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Brighton Journal | July 21, 2019

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Sharing a city with gulls

Hannah Midgley

As we all know, the public opinion of seagulls is very much divided. Some of us feel that they are a nuisance, through being noisy early in the morning, stealing food and nesting in domestic dwellings. Others believe that they have iconic status and are an important part of the British Seaside.

However you feel, it is important to understand how to best manage the negative behaviours with care and understanding, and the RSPCA are here to help.

Stealing food

The RSPCA state that snatching food from humans is a behaviour that is learned and reinforced by gulls after being fed by the public. They say that we should avoid feeding gulls to break this pattern of behaviour, avoid giving young children loose food and making sure that we do not litter.

Nesting on roofs

The RSPCA have also released advice about how to avoid seagulls from nesting on roofs. They say that simple wire-frame structures around chimney pots have shown success, as well as anti-perching devices such as spines and nets. It is also a good idea to clear all the moss and plants off roofs and gutters as these can attract the gulls.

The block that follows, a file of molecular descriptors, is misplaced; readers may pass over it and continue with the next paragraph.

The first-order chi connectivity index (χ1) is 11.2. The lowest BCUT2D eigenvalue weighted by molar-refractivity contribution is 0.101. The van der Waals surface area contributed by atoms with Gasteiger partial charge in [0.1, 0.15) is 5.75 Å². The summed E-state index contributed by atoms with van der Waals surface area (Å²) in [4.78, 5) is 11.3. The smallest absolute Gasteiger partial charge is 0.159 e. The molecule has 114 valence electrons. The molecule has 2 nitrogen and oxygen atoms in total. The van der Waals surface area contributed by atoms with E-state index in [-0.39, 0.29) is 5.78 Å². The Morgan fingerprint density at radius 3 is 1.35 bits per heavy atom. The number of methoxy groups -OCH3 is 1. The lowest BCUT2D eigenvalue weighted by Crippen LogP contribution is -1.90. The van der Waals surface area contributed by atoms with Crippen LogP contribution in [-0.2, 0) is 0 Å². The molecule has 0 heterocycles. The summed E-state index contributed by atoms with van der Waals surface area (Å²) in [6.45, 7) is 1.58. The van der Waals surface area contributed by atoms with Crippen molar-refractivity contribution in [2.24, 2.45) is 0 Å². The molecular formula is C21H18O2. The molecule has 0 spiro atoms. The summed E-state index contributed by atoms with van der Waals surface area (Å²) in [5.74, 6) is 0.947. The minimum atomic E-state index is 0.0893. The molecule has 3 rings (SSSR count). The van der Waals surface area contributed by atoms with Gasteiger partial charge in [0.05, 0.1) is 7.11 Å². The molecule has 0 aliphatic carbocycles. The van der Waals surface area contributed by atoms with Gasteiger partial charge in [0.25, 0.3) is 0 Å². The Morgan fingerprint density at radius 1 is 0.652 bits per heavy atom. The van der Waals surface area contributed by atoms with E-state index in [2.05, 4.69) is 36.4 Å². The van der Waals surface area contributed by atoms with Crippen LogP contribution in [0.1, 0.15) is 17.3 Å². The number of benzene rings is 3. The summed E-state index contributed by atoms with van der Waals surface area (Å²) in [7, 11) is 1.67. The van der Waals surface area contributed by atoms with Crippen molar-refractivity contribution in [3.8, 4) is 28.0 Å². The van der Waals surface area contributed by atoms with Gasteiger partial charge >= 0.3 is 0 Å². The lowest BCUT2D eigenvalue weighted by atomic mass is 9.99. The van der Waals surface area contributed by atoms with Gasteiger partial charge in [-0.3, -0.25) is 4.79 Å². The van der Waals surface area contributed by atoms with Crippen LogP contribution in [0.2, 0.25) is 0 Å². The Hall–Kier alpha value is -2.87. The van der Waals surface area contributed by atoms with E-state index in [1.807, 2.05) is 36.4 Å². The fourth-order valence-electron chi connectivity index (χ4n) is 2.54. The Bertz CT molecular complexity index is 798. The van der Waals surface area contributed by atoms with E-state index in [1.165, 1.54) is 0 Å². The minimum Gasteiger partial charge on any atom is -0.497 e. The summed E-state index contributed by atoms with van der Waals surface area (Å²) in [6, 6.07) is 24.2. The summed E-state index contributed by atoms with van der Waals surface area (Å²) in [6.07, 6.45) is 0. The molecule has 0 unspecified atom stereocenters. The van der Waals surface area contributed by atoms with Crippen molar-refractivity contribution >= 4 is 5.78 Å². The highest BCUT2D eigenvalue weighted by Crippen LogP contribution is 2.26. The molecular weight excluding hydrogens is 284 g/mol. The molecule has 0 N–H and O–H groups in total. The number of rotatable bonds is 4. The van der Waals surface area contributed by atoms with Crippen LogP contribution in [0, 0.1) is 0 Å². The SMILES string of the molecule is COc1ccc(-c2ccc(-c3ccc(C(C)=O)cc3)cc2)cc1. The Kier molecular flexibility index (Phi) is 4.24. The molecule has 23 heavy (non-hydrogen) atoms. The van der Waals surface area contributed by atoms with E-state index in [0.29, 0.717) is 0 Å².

Rooting through rubbish

Further advice is given, to avoid seagulls from rooting through rubbish and deter them from household areas. They explain that disposing of litter in bins, rather than in bags or crates of rubbish is vital, and that gull-proof bins, which are cheap and effective, can be easily attained.

Calling in the morning

Now is the noisiest time of the year for gulls, because it is breeding season. This will last until July. The RSPCA say that the best way to avoid disturbances is to take action in winter, to limit the opportunity for gulls to settle on your property.

To report a sick or injured gull to the RSPCA, please ring the 24-hour cruelty and advice line on 0300 1234 999.

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© Max. G.

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